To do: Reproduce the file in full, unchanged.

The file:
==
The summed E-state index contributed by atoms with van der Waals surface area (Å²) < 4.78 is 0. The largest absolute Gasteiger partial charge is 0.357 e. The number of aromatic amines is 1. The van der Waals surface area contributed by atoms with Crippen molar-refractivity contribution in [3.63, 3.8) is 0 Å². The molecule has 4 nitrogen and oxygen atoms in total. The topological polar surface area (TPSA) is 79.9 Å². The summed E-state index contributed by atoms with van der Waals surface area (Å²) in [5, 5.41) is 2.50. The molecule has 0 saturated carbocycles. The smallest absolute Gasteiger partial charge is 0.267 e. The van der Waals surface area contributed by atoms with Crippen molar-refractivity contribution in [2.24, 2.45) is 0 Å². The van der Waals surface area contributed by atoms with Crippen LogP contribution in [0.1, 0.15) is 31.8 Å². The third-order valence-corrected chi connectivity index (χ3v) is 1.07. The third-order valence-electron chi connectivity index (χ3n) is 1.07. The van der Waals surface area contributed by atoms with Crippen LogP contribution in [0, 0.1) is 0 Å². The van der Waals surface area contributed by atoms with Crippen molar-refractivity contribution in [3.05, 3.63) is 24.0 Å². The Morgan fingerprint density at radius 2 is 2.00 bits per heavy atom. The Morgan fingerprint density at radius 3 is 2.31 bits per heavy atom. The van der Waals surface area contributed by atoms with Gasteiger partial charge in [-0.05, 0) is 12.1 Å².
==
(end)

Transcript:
The summed E-state index contributed by atoms with van der Waals surface area (Å²) < 4.78 is 0. The largest absolute Gasteiger partial charge is 0.357 e. The number of aromatic amines is 1. The van der Waals surface area contributed by atoms with Crippen molar-refractivity contribution in [3.63, 3.8) is 0 Å². The molecule has 4 nitrogen and oxygen atoms in total. The topological polar surface area (TPSA) is 79.9 Å². The summed E-state index contributed by atoms with van der Waals surface area (Å²) in [5, 5.41) is 2.50. The molecule has 0 saturated carbocycles. The smallest absolute Gasteiger partial charge is 0.267 e. The van der Waals surface area contributed by atoms with Crippen molar-refractivity contribution in [2.24, 2.45) is 0 Å². The van der Waals surface area contributed by atoms with Crippen LogP contribution in [0.1, 0.15) is 31.8 Å². The third-order valence-corrected chi connectivity index (χ3v) is 1.07. The third-order valence-electron chi connectivity index (χ3n) is 1.07. The van der Waals surface area contributed by atoms with Crippen LogP contribution in [0, 0.1) is 0 Å². The van der Waals surface area contributed by atoms with Crippen molar-refractivity contribution in [3.05, 3.63) is 24.0 Å². The Morgan fingerprint density at radius 2 is 2.00 bits per heavy atom. The Morgan fingerprint density at radius 3 is 2.31 bits per heavy atom. The van der Waals surface area contributed by atoms with Gasteiger partial charge in [-0.05, 0) is 12.1 Å².